new york state pension fund
Nick Oxford/Reuters

By Timothy Gardner and Sohini Podder

The New York state pension fund on Wednesday committed to help curb climate change by transitioning its investments to net-zero greenhouse gas emissions by 2040, making it the first U.S. pension fund to set the goal by that date.

New York State Comptroller Thomas DiNapoli said the move will put the fund, the third largest in the country, in a strong position for the future of a green economy mapped out in the 2015 Paris Agreement on climate.

President-elect Joe Biden has pledged to rejoin the Paris accord soon after his inauguration on Jan. 20.

The fund will review its energy company investments for their ability to provide returns in light of the need to take action to curb climate change, he said.

“Those that fail to meet our minimum standards may be removed from our portfolio,” DiNapoli said in a statement.

Divestment is a “last resort,” he said, but it is also a tool the fund can use to push companies to invest in technologies that reduce emissions.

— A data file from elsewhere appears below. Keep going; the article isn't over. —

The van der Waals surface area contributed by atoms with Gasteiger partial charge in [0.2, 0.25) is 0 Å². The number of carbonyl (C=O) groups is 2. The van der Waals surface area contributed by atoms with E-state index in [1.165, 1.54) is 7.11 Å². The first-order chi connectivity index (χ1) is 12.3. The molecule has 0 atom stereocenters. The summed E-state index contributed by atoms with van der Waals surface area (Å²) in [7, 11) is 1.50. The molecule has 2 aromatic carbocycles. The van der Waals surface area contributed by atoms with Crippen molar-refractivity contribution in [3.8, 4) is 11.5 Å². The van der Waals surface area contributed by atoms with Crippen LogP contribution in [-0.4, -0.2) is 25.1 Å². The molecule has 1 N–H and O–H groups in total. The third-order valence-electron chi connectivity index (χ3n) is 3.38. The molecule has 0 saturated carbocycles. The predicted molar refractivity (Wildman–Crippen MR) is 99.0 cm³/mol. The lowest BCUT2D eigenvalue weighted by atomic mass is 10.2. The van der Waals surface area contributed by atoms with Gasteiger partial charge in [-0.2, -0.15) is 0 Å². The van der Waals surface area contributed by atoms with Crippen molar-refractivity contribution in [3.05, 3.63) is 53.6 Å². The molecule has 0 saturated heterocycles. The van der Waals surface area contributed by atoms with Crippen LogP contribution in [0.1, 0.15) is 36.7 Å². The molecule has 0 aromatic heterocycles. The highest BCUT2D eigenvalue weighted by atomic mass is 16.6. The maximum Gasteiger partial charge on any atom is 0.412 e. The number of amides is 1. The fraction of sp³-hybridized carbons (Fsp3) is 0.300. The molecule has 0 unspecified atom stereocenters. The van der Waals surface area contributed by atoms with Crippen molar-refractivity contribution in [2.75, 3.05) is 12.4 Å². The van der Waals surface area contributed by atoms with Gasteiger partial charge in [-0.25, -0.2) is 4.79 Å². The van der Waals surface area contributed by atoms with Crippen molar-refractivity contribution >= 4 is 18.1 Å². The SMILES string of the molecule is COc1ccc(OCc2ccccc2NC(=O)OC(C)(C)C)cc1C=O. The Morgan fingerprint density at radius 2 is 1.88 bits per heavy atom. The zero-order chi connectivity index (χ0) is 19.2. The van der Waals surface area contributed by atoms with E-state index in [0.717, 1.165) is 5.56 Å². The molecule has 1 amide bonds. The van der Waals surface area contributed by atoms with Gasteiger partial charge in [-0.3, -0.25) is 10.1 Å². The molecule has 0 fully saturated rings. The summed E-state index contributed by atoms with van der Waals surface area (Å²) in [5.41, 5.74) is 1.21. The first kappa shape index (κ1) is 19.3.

The New York state Common Retirement Fund, which has an estimated valuation of about $226 billion, is wrapping up its evaluation of nine oil sands companies, mainly in Canada and Russia, and will develop minimum standards for investments in shale oil and gas.

This will be followed by a review of sectors including integrated oil and gas, oil and gas exploration, production, storage and transportation. The fund had about $2.6 billion invested in fossil fuels as of September.

The state fund joins a growing list of financial sector players who are cutting their exposure to carbon intensive projects and companies.

It has already set minimum standards for the thermal coal mining industry and divested from about $40 million from 22 coal companies, DiNapoli said.

The fund has a climate solutions plan to double investments in things like wind and solar power to $20 billion this decade and so far has about $11 billion invested, DiNapoli said.

The fund will decide which companies are suitable to remain in its portfolio by 2025.

Environmentalists praised the move.

“We hope this commitment … will help to inspire and ratchet up ambition across the broader investment community,” said Mindy Lubber, head of the sustainability nonprofit Ceres.

(Reporting by Sohini Podder and Noor Zainab Hussain in Bengaluru and Timothy Gardner in Washington; Editing by Krishna Chandra Eluri, Bill Berkrot and Marguerita Choy)

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